The County Court may take one of three listed courses of action:

  • It can grant an outright possession order. This will enable the lender to take possession of the property which will usually happen within 28 days.
  • It can grant a suspended possession order. This will place an obligation on the borrower to make payments to the lender as the court deems fit. If the borrower fails to keep up the repayments the borrower will forfeit the house.
  • It can adjourn the case until a later time.

Once a possession order has been granted the court will allow the borrower a certain amount of time to leave the property. The lender can then take steps to take possession of the property.

Once the lender has obtained vacant possession of the property, they will then follow the possession procedures which will include; changing the locks, disconnecting utility services, taking gas and electric meters and informing the local police of the possession.

There is still hope to regain the property after it has been repossessed. The borrower can redeem the mortgage up until the point of sale. This may happen should the borrower have been organizing a remortgage during the owner transition process.

In the event of the lender losing money on the proceeds of the sale, it may take further action if it believes the borrower has the financial means to make good the loss.

This is the reality of the situation. Having a house repossessed can feel like someone is robbing you of your life. Avoid such a plight by consulting with Affiliated Mortgage. Our team of real estate experts will find home financing solutions that fit your needs.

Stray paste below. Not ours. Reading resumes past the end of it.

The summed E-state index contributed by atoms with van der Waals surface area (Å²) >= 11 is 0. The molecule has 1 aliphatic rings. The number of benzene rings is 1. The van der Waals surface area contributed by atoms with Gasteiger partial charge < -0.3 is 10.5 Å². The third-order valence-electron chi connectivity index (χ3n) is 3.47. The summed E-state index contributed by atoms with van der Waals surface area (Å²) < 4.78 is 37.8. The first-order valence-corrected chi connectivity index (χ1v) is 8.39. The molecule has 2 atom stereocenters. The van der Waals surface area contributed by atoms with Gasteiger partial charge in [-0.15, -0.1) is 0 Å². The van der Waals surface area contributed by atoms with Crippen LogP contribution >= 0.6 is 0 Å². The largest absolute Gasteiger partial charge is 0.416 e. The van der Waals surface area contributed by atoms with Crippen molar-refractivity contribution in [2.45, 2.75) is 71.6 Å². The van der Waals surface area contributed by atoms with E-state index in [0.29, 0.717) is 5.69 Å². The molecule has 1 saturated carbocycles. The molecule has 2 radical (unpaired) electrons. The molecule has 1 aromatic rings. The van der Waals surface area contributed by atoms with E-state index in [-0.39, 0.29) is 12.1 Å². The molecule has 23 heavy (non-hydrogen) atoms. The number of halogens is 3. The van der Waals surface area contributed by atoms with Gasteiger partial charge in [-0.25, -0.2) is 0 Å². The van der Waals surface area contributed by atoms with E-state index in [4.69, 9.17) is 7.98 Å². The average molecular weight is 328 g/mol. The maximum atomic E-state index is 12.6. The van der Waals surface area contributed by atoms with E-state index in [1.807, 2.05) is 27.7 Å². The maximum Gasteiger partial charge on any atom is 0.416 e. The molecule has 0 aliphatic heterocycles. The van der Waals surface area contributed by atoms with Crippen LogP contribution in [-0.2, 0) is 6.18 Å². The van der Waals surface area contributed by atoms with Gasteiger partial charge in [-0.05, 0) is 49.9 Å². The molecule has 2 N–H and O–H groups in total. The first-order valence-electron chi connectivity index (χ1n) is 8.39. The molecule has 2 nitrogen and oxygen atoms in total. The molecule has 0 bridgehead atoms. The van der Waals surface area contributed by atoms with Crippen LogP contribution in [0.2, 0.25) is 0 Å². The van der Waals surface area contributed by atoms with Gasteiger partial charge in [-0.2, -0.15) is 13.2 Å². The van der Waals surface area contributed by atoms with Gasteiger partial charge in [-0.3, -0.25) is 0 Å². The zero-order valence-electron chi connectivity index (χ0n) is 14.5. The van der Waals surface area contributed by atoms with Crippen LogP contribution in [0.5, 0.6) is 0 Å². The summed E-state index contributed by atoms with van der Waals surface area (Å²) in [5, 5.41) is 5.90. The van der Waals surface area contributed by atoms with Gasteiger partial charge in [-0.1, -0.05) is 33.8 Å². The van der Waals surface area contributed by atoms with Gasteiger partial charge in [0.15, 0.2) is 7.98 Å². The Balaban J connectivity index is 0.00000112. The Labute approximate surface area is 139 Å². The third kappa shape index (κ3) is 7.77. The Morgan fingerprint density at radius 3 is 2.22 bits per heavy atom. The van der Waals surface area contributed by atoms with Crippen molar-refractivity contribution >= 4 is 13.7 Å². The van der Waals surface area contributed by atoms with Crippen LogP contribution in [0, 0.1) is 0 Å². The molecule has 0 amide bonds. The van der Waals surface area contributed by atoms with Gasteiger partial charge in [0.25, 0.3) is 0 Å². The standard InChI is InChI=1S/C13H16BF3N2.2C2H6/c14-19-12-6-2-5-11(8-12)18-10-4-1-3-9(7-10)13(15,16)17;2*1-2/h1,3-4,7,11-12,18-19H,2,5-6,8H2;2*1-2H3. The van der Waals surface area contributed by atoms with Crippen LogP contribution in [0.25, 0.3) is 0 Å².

Debt is the pervasive bane of modern life. It’s a heavy line, but one that rings true with any homeowner. Mortgage arrears is the precursor to house repossession. Should the debt, liability, or obligation expected be overdue, an account is in arrears.

Individuals fall into arrears on their mortgage for many different reasons: accident, sickness, redundancy, unemployment, death of a spouse, insolvency or an increase in mortgage interest rates to name a few. Whatever the case may be, ultimately repossession of one’s home can be attributed to high levels of consumer debt. This debt comes in two forms, secured and unsecured debt. A borrower making payments on their unsecured debts in priority over their mortgage or a level of mortgage borrowing taken out which their income cannot afford can both lead to the loss of one’s home.

But how can a few missed payments of one’s mortgage result in property repossession?

You can breathe easily for a moment. Rarely will property be repossessed over an isolated incident or a couple of missed payments. Borrowers who fall behind on their mortgage repayments are advised to contact their lender at the earliest possible opportunity. Swift action on the part of the borrower can often reduce arrears. Delaying action is likely to result in increased mortgage arrears and ultimately could lead to property repossession.

Borrowers have a number of options available to them in the early stages of mortgage arrears. Such options include:

  • Capitalizing the arrears, by adding the arrears to the remaining principal balance.
  • Coming to an agreement with the lender to make good on the missed payments over an agreed period of time. This is usually only feasible if the borrower increases the monthly mortgage payments.
  • Paying the mortgage on an interest-only basis for an agreed period. Those paying on a repayment basis won’t have this option. This mode of repayment is only advisable to alleviate immediate pressure.
  • Increasing the term of the mortgage. This will take the effect of reducing the monthly payments, thus making them more affordable;